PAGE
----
“I’m not done with this life yet.” ~ Purple Heart Recipient
This group tore it up when fishing on Grand Lake, golfed like pros at Granby Ranch Golf Club, chilled in some kayaks thanks to Mountain Paddlers, and managed to get in a little hiking. With all this activity we had quite a few civilians that helped us with throughout the event and were introduced to our mission and the Veterans. As we have seen many times this interaction creates positive change and understanding as people in general want to help, they want to understand and support, but many don’t know how. The very best way to help is to build an event in your local area by finding support from various individuals or companies. Colorado folks have been generous year after year to the Warrior Bonfire Program and while visiting we invited Doug Smith, Director of Impact for Zivaro, formerly known as GTRI to come out and see firsthand how their future partnership with the WBP will impact the lives of those that have sacrificed for our freedoms. Once again building the connections between military and civilians will only better the lives of all involved.
Kevin Prior volunteers for the Warrior Bonfire Program in the area of Business Development and he served this past weekend as Staff Support along with Rob Bingham of Excel Energy and the Colorado Veterans Project, both witnessed many of the great qualities our Purple Heart Veterans hold, “These veterans are all humble as all get up. Regardless of what they’ve been through, they always find a way to laugh and recognize others. Their stories belong to them and it’s incredible they can share with like minded warriors, this program makes that happen.” Prior stated. They also recognized that humor among this group was used not only to poke fun at each other but also as tool to communicate some underlying issues which opened the door to more impactful conversations which led to this following comment,
“that as hard as life gets and who and what we’ve lost, we have to keep fighting, fight to live and never give up...always remember, never forget but keep moving forward to complete our mission. We all have a purpose. We’ve lost brothers and have had our good share of problems but we’re alive, take advantage of what we have.”
Once again, thank you to all those that donate and support our mission and our Veterans, especially the following companies along with videographer Jen Burch. We can't do these events without you! Click here to see Photos from Bonfire 57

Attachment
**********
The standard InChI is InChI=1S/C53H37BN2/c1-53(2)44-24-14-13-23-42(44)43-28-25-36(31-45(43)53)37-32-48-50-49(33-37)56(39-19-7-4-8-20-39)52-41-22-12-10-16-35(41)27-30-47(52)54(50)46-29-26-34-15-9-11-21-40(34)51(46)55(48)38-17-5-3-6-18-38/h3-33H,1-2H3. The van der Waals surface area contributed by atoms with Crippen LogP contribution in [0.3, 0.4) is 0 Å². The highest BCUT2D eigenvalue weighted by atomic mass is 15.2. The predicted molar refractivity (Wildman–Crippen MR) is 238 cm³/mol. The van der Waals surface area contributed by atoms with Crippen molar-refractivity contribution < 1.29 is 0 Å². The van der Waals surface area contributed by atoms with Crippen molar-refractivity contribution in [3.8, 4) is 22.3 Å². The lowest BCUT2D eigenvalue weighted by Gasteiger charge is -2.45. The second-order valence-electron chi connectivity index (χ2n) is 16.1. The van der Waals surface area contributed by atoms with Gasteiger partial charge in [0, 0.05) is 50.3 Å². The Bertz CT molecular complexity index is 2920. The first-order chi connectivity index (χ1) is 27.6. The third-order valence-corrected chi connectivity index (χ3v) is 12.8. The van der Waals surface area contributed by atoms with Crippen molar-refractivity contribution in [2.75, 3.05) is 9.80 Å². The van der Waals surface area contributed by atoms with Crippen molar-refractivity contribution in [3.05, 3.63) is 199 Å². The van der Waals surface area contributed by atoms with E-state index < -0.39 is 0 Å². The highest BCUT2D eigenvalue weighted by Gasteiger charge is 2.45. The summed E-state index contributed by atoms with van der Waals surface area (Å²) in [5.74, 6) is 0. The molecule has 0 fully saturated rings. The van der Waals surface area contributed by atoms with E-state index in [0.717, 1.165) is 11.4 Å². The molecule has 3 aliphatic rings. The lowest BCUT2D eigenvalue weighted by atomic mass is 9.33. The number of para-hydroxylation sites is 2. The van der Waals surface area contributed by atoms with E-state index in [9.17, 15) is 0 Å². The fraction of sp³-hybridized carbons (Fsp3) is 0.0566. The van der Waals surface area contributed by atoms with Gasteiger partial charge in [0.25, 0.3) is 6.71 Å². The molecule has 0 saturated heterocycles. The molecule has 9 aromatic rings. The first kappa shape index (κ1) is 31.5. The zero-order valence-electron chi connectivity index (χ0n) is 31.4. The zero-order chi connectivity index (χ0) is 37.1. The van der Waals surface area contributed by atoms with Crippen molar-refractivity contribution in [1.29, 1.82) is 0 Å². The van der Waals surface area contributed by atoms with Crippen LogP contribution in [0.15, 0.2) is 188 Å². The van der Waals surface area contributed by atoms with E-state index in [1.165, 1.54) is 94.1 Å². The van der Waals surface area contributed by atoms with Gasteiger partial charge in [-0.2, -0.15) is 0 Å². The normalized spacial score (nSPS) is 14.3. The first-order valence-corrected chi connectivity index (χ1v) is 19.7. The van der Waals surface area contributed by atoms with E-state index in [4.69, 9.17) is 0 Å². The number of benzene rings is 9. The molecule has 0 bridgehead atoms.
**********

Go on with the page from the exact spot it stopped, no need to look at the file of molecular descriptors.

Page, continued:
Our most recent Bonfire event took place in the sunshine state of Florida and of course the cool things we always plan to do there take advantage of the sun and fresh air. This is our 3rd Annual event in Stuart, Florida organized and executed by Board of Adviser member Jim Bevacqua and retired Major Bob Alfeiri. Their superior planning and leadership can withstand any storm and this year that was put to the test! We had a few hurdles due to Mother Nature’s wrath that brought in the doom and gloom but when you’re with a group of Purple Heart Veterans that have met adversity head on, time and time again, a little rain and rough seas will not bring them down.
Bonfire #56, Florida Cast n’ Putt, Stuart, Florida offers our guest a day of deep sea fishing and golf at the beautiful Jonathan's Landing Golf Club. Local sponsors roll out the red carpet hosting our group to dine in their eateries, use golf equipment at no charge, offer hands on fishing instruction along with tips and simply show that this group of Purple Hearts are appreciated for their service and sacrifice. In between all the love the group has time to do what is needed the most, visit among themselves to offer peer to peer support in areas of VA navigation, advice on battling Veteran isolation, encouragement to steer clear of unhealthy addictions and guidance on dealing with the demons from the battlefield.
“These trips help me open up and gives me that feeling of camaraderie again.” Purple Heart Jeffery T.